Spinal stenosis occurs when the spinal cord in the neck (cervical spine) or the spinal nerve roots in the lower back (lumbar spine) are compressed. Symptoms of lumbar stenosis often include leg pain (sciatica) and leg tingling, weakness, or numbness. Arm pain is a typical symptom of cervical spinal stenosis. For cervical spinal stenosis with myelopathy, difficulty with coordination often occurs.

Stenosis treatment may include non-surgical options (exercise, anti-inflammatory medication, epidural injections, and activity modification) or back surgery.

Central canal stenosis may result in the compression of the spinal cord, causing symptoms and signs to occur anywhere along the neck, arms, torso, and/or legs.

Central canal stenosis is typically caused by age-related and/or degenerative changes in the spine. Elderly men and East Asians may have a higher risk of developing this condition.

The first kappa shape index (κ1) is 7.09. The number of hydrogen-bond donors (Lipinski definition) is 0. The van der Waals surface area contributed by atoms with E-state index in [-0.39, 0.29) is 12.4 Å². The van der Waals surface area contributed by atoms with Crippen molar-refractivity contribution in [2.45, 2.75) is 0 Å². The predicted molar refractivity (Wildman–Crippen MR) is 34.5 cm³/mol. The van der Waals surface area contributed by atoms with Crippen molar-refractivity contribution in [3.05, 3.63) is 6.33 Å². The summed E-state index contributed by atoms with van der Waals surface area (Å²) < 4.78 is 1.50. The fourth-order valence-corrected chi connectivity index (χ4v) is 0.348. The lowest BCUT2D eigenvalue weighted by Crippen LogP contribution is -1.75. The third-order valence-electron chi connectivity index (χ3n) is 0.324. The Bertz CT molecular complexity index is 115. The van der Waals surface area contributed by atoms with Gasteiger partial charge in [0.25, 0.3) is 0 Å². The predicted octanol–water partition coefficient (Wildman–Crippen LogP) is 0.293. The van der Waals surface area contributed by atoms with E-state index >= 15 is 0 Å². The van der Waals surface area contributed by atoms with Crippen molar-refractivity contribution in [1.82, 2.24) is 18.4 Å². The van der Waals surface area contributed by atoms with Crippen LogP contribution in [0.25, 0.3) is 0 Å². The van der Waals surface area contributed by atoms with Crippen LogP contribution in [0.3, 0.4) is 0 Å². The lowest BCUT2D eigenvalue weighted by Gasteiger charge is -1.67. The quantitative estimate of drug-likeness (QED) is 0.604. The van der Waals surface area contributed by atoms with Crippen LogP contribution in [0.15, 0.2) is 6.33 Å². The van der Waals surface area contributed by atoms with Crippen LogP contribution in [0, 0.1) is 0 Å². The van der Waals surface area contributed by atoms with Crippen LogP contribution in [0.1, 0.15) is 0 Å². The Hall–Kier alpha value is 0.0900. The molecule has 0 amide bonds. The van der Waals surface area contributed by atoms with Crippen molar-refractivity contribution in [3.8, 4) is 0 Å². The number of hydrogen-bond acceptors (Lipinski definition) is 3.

Cervical foraminal stenosis happens when one or more intervertebral foramina become narrowed within the neck, which may compress a spinal nerve.

When nonsurgical treatments fail to manage pain, tingling, numbness, and/or weakness associated with cervical foraminal stenosis, surgery may be considered.
Cervical stenosis with myelopathy is a degenerative condition that pinches the spinal cord. Symptoms of cervical spinal stenosis vary and most often occur in elderly patients.
A medical examination allows a doctor to review and confirm the clinical signs of central canal stenosis. Medical imaging tests may be ordered as necessary to confirm the location and severity of the stenosis.

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